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Foundation on Economic Trends v. Heckler

Citation: 14 ELR 20467
No. No. 83-2714, 587 F. Supp. 753/21 ERC 1829/(D.D.C., 05/16/1984)

The court rules that the National Institutes of Health (NIH) amended its regulations to allow approval of releases of recombinant deoxyribonucleic acid (DNA), embarked on an ad hoc program of approving such releases, and approved a specific release by the University of California, all without undertaking the environmental review required by the National Environmental Policy Act (NEPA). In reviewing NIH's decisions not to prepare environmental impact statements (EISs), the court applies a rule of reason, inquiring whether the agency took a hard look at environmental problems, identified areas of concern, and made convincing findings of no significant impact or acted so as to reduce impacts to a minimum.

The court first considers NIH's 1978 amendment of its guidelines controlling federally supported recombinant DNA research. Because NEPA requires the environmental analysis to be collected into a single document, the court limits its review to examination of the environmental assessments accompanying the guideline amendments. It is uncontested that the amendments, which for the first time allowed NIH to approve deliberate releases of recombinant DNA, were a major federal action. The court holds that the sparse discussion of environmental issues associated with releases would not satisfy NEPA if releases would have significant environmental impact. The NIH did not make a finding concerning significance of potential environmental impacts, but suggested it would develop standards for allowing releases and decide environmental significance on a case-by-case basis. Without deciding whether releases could have significant impact, the court holds that the record suggests that plaintiffs will prevail on their claim of a violation of NEPA's hard look requirement.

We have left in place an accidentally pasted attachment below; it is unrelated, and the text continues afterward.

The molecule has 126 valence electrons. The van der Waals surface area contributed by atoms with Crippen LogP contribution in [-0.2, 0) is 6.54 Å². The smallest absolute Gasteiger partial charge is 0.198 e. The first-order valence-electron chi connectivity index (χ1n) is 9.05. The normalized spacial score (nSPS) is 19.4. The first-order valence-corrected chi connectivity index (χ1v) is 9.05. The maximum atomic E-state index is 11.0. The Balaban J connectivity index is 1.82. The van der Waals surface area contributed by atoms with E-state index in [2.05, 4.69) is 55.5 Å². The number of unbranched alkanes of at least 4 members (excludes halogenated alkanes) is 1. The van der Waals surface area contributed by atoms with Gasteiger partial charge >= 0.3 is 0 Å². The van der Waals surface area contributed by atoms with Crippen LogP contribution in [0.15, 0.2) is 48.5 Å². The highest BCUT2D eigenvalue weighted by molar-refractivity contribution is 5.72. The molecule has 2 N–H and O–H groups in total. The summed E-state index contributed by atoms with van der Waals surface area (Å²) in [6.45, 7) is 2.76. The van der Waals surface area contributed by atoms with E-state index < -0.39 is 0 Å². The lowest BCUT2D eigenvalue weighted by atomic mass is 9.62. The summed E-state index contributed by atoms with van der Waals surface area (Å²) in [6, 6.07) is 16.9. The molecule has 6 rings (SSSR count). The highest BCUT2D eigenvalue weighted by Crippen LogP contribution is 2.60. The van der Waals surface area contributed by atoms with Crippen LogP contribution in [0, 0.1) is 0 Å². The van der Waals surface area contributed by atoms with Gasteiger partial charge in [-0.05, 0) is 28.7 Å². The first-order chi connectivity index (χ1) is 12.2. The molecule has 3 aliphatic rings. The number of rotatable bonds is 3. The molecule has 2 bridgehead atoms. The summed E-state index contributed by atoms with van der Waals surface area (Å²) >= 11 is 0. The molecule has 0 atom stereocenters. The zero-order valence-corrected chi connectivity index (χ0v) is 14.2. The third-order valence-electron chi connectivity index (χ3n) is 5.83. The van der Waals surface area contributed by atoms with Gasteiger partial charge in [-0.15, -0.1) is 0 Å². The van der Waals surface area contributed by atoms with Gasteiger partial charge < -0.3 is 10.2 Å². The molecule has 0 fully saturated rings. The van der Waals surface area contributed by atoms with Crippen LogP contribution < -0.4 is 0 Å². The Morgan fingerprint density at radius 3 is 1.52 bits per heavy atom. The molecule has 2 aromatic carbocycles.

The court then holds that plaintiffs are likely to prevail on their claim that NIH should have prepared a programmatic EIS on its release approvals. The court agrees with NIH that in 1978 when the guidelines were amended, there was no program for approving releases. Since then, NIH has approved three releases and undoubtedly will receive requests for others. The court holds that while there is no rigid test for determining when a programmatic EIS is required, NIH's role in controlling releases now is sufficiently well-defined as to benefit from and require a progammatic EIS.

The court rejects NIH's defense of laches, finding neither unreasonable delay by plaintiffs nor prejudice to the defendants. The court also rejects NIH's argument that its actions were functionally equivalent to a NEPA inquiry. NIH as an agency is probably not "engaged primarily in an examination of environmental questions," and its "substantive and procedural standards" do not "ensure full and adequate consideration of environmental issues." Substantive standards are nonexistent. Procedurally, NIH does consult with a Recombinant DNA Advisory Committee, but the committee guidance is not environmentally focused or recorded in an environmental document, and the committee might not provide the interdisciplinary perspective required by NEPA. In short, the NIH review does not satisfy the aims of NEPA. The court agrees with NIH, however, that NEPA does not apply to the nonbinding review that NIH offers as a service to private researchers not under NIH's regulatory authority.

The court holds that plaintiffs probably will prevail on their claim that NIH's NEPA review for approval of a specific release by the University of California was inadequate. NIH's finding of no gignificant impact was based on an informal environmental review, not the careful, written document that NEPA requires. Also, the review apparently failed to consider several areas of environmental concern. The court rejects the defense of laches; holds that the Environmental Protection Agency's potential jurisdiction over the experiment under the Federal Insecticide, Fungicide, and Rodenticide Act is immaterial and would not provide the functional equivalent of NEPA compliance; and holds that plaintiffs' failure to seek relief from NIH prior to its approval of the experiment is no bar to this suit.

Counsel for Plaintiffs
Edward Lee Rogers
1718 P St. NW, Washington DC 20036
(202) 387-1600

Counsel for Defendants
Judith Bartnoff, Ass't U.S. Attorney
2800 U.S. Cthse., 3d & Constitution Ave. NW, Washington DC 20001
(202) 633-4953

William A. Anderson II
Bracewell & Peterson
1825 I St. NW, Washington DC 20006
(202) 828-5800